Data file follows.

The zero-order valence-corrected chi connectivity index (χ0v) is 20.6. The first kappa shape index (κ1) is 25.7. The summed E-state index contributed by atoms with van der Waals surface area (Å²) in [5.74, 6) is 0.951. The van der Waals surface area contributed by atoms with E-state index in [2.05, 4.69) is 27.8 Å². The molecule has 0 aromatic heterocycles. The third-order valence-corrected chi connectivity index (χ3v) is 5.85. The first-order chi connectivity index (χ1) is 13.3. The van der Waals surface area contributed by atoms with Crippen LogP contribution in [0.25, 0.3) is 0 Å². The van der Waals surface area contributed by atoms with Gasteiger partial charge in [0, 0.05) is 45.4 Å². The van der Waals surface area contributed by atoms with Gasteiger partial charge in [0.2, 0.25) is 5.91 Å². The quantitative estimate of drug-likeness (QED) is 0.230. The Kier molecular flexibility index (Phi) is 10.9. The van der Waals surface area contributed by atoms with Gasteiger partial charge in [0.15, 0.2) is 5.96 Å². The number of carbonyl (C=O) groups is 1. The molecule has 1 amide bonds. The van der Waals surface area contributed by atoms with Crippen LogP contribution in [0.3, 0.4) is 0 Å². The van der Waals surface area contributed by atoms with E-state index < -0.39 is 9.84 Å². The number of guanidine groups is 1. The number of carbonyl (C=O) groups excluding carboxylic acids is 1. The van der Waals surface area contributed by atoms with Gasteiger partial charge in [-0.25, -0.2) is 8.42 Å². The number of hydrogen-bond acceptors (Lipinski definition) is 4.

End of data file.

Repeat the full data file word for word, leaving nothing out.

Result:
The zero-order valence-corrected chi connectivity index (χ0v) is 20.6. The first kappa shape index (κ1) is 25.7. The summed E-state index contributed by atoms with van der Waals surface area (Å²) in [5.74, 6) is 0.951. The van der Waals surface area contributed by atoms with E-state index in [2.05, 4.69) is 27.8 Å². The molecule has 0 aromatic heterocycles. The third-order valence-corrected chi connectivity index (χ3v) is 5.85. The first-order chi connectivity index (χ1) is 13.3. The van der Waals surface area contributed by atoms with Crippen LogP contribution in [0.25, 0.3) is 0 Å². The van der Waals surface area contributed by atoms with Gasteiger partial charge in [0, 0.05) is 45.4 Å². The van der Waals surface area contributed by atoms with Gasteiger partial charge in [0.2, 0.25) is 5.91 Å². The quantitative estimate of drug-likeness (QED) is 0.230. The Kier molecular flexibility index (Phi) is 10.9. The van der Waals surface area contributed by atoms with Gasteiger partial charge in [0.15, 0.2) is 5.96 Å². The number of carbonyl (C=O) groups is 1. The molecule has 1 amide bonds. The van der Waals surface area contributed by atoms with Crippen LogP contribution in [0.3, 0.4) is 0 Å². The van der Waals surface area contributed by atoms with E-state index < -0.39 is 9.84 Å². The number of guanidine groups is 1. The number of carbonyl (C=O) groups excluding carboxylic acids is 1. The van der Waals surface area contributed by atoms with Gasteiger partial charge in [-0.25, -0.2) is 8.42 Å². The number of hydrogen-bond acceptors (Lipinski definition) is 4.